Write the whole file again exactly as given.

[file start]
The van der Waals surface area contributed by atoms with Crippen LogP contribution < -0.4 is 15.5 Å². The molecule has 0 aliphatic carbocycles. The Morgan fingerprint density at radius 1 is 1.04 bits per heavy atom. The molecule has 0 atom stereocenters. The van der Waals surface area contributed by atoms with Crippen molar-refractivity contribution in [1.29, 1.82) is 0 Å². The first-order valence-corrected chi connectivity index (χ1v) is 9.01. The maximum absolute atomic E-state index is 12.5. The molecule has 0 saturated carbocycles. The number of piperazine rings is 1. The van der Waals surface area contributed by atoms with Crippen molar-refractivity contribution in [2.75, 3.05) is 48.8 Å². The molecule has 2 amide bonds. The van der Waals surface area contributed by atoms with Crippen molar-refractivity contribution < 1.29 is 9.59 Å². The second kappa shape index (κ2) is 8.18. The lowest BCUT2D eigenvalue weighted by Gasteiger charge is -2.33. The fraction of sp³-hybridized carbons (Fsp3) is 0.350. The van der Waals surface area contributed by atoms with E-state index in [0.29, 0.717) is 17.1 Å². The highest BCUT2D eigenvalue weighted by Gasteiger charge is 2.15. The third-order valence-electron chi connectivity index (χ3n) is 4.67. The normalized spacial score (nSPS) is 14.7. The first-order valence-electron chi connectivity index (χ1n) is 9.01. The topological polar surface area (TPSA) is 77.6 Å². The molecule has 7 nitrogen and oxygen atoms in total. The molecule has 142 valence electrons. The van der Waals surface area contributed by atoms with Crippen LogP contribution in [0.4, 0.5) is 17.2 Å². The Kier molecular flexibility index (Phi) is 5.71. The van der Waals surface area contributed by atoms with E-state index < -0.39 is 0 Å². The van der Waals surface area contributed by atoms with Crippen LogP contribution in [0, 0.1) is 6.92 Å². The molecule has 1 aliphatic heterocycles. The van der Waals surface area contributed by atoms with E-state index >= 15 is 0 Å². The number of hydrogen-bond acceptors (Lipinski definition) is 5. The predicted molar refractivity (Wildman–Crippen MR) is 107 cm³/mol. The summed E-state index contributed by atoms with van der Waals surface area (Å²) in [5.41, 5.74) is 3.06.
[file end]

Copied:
The van der Waals surface area contributed by atoms with Crippen LogP contribution < -0.4 is 15.5 Å². The molecule has 0 aliphatic carbocycles. The Morgan fingerprint density at radius 1 is 1.04 bits per heavy atom. The molecule has 0 atom stereocenters. The van der Waals surface area contributed by atoms with Crippen molar-refractivity contribution in [1.29, 1.82) is 0 Å². The first-order valence-corrected chi connectivity index (χ1v) is 9.01. The maximum absolute atomic E-state index is 12.5. The molecule has 0 saturated carbocycles. The number of piperazine rings is 1. The van der Waals surface area contributed by atoms with Crippen molar-refractivity contribution in [2.75, 3.05) is 48.8 Å². The molecule has 2 amide bonds. The van der Waals surface area contributed by atoms with Crippen molar-refractivity contribution < 1.29 is 9.59 Å². The second kappa shape index (κ2) is 8.18. The lowest BCUT2D eigenvalue weighted by Gasteiger charge is -2.33. The fraction of sp³-hybridized carbons (Fsp3) is 0.350. The van der Waals surface area contributed by atoms with E-state index in [0.29, 0.717) is 17.1 Å². The highest BCUT2D eigenvalue weighted by Gasteiger charge is 2.15. The third-order valence-electron chi connectivity index (χ3n) is 4.67. The normalized spacial score (nSPS) is 14.7. The first-order valence-electron chi connectivity index (χ1n) is 9.01. The topological polar surface area (TPSA) is 77.6 Å². The molecule has 7 nitrogen and oxygen atoms in total. The molecule has 142 valence electrons. The van der Waals surface area contributed by atoms with Crippen LogP contribution in [0.4, 0.5) is 17.2 Å². The Kier molecular flexibility index (Phi) is 5.71. The van der Waals surface area contributed by atoms with E-state index < -0.39 is 0 Å². The van der Waals surface area contributed by atoms with Crippen LogP contribution in [0, 0.1) is 6.92 Å². The molecule has 1 aliphatic heterocycles. The van der Waals surface area contributed by atoms with E-state index >= 15 is 0 Å². The number of hydrogen-bond acceptors (Lipinski definition) is 5. The predicted molar refractivity (Wildman–Crippen MR) is 107 cm³/mol. The summed E-state index contributed by atoms with van der Waals surface area (Å²) in [5.41, 5.74) is 3.06.